Since then, 19 WVU and UNA students have become part of the program. Each group lives with host families, visits with university faculty, sits in on lectures, and participates in unique cultural activities and sightseeing. And there have been numerous faculty exchange visits and visits by administration to develop curricular and cultural activities both for WVU students who study abroad in Paraguay and students from UNA who come to WVU. Research, Lies said, is another long-term goal.
“Working with the Paraguayan ambassador, we’re trying to lay the groundwork for more research in areas like energy and healthcare. We’re working toward more exchange of faculty and graduate students,” Lies said.
WVU faculty of health sciences and world languages have also visited Asuncion to plan a long-term collaboration. D’Souza said, seeing the life-changing experiences students and faculty get from exploring and becoming immersed in another country and culture are one of the biggest payoffs of his efforts. And he has big hopes for expanding the program’s reach. His current goal is to increase the number of students participating and the length of their stays. “I would like to see our students going down there for semester-long study — at least 10 a year from WVU and 10 Paraguayan students coming here.”
Although currently the grant only funds short-term exchanges, Lies said the long-term goal is to inspire even more immersive, in-depth exchanges for both students and faculty. “We used the short-term approach to show students in both locations what the other place had to offer, and to encourage long-term semester exchanges under the agreement,” he said.
Students like Aisury Vasquez, who traveled to Paraguay with the first cohort in November 2015 as a graduate coordinator assisting D’Souza and fell in love with the country so completely she decided to return to Paraguay as part of the WVU Peace Corps Master’s International program, a professional science master’s degree in sustainable forestry and natural resource management, in September 2016.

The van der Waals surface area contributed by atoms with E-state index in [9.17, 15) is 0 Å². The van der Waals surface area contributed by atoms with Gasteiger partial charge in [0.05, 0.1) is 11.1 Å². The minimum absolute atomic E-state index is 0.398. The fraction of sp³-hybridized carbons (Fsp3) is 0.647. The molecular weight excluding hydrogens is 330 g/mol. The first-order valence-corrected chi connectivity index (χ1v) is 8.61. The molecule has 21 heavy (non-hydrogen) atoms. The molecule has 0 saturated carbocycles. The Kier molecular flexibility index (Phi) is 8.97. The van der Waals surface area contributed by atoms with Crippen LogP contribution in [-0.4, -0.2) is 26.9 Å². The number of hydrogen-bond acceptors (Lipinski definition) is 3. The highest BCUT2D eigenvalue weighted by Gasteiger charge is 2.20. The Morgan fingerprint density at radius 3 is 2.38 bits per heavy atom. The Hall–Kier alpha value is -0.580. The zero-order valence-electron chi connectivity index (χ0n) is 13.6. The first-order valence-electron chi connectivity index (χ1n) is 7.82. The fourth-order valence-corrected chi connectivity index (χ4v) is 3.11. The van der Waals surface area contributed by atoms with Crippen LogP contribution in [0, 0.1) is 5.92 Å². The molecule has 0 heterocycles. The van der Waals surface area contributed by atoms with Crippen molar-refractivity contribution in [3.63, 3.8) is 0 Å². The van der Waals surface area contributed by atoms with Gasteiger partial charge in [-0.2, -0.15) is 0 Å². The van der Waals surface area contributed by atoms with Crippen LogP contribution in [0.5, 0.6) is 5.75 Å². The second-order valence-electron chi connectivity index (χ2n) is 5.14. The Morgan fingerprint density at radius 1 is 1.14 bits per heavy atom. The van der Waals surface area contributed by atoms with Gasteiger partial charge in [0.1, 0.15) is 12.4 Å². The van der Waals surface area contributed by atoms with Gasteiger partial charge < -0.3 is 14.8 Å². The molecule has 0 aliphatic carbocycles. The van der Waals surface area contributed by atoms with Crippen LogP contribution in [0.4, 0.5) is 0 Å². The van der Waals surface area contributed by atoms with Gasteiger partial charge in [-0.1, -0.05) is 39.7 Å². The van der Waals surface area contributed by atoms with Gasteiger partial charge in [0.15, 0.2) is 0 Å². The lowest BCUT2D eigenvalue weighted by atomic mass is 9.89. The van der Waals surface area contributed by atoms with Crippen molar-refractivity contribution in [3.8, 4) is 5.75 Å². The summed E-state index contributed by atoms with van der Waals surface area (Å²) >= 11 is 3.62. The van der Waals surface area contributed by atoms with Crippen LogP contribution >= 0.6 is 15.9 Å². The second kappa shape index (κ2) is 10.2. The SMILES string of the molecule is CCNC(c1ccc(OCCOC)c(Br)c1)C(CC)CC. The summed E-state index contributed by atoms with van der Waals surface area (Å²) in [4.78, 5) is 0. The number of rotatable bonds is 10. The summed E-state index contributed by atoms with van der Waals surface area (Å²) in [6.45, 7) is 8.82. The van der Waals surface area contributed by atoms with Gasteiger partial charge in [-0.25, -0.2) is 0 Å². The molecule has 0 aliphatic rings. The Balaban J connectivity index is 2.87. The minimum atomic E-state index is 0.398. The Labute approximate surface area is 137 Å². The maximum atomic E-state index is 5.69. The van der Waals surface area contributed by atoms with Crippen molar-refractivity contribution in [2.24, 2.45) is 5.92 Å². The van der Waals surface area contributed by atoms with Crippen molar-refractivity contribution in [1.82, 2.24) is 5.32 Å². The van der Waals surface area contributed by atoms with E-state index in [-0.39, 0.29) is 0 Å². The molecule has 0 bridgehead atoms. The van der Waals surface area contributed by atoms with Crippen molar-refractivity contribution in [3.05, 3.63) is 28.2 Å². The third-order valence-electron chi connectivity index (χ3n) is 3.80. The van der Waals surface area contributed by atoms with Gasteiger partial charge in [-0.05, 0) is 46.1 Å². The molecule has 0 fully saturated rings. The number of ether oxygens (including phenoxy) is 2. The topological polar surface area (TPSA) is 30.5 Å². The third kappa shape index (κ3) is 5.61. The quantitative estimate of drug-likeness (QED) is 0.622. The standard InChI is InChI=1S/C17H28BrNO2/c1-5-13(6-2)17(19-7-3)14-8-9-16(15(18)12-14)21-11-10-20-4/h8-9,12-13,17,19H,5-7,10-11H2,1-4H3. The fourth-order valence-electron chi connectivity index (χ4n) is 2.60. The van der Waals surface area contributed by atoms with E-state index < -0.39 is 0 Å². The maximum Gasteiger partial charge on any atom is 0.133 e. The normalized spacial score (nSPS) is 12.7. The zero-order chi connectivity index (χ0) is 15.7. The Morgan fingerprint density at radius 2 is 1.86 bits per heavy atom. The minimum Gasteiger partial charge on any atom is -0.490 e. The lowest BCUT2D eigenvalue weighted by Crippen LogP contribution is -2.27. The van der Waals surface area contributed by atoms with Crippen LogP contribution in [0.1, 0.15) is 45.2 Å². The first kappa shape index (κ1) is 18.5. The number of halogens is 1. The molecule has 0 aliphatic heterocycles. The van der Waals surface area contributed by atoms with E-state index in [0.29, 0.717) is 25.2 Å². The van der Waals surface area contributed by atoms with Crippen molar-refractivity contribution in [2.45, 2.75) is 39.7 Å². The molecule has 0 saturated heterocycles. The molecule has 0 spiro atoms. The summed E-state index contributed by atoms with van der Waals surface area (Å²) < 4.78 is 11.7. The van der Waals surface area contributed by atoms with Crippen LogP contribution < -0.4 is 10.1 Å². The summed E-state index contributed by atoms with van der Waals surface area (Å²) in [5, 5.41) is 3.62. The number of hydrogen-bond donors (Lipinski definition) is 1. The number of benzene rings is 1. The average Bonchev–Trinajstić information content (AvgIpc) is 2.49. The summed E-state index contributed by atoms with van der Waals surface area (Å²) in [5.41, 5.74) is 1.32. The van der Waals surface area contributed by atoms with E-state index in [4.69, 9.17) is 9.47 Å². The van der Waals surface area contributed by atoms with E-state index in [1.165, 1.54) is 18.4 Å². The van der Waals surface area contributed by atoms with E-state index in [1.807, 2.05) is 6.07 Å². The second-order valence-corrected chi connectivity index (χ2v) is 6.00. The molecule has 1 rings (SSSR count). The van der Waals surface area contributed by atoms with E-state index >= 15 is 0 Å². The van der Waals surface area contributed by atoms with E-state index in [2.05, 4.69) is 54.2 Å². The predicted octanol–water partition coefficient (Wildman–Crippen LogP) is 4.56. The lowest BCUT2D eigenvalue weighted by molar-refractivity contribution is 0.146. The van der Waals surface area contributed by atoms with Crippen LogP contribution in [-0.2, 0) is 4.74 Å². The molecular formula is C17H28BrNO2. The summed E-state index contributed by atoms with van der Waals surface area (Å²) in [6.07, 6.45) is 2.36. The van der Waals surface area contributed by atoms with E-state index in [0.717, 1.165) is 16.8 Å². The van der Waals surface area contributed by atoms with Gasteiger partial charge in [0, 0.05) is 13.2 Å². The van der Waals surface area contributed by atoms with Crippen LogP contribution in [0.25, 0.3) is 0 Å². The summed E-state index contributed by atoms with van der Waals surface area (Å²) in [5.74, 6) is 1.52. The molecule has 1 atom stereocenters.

“My first experience in Paraguay was beyond fantastic. I was able to stay with UNA professor Lidia Rosa and her family. This allowed me to explore Paraguayan culture on a deeper level. I want to explore more of the countryside, get to know the people and help a community in any way I am able,” she said.
As a farm management extensionist, Vasquez will be working with farm families in Paraguay on everything from soil and natural resource management to income generation and assurance of food availability. “I will identify their needs and assist them in creating permanent programs that can live on after my two years are up.”
And she will act as something of a guide, an inspiration, to U.S. and WVU students who arrive for their own Paraguayan journeys. “My hope is that with already-made connections, I’ll be better able to serve my Peace Corps community as well as be a connecting point for students traveling from WVU to UNA in the future,” she said. “Not many people have the opportunity I have been given. I want to learn as much from my host community as they learn from me.”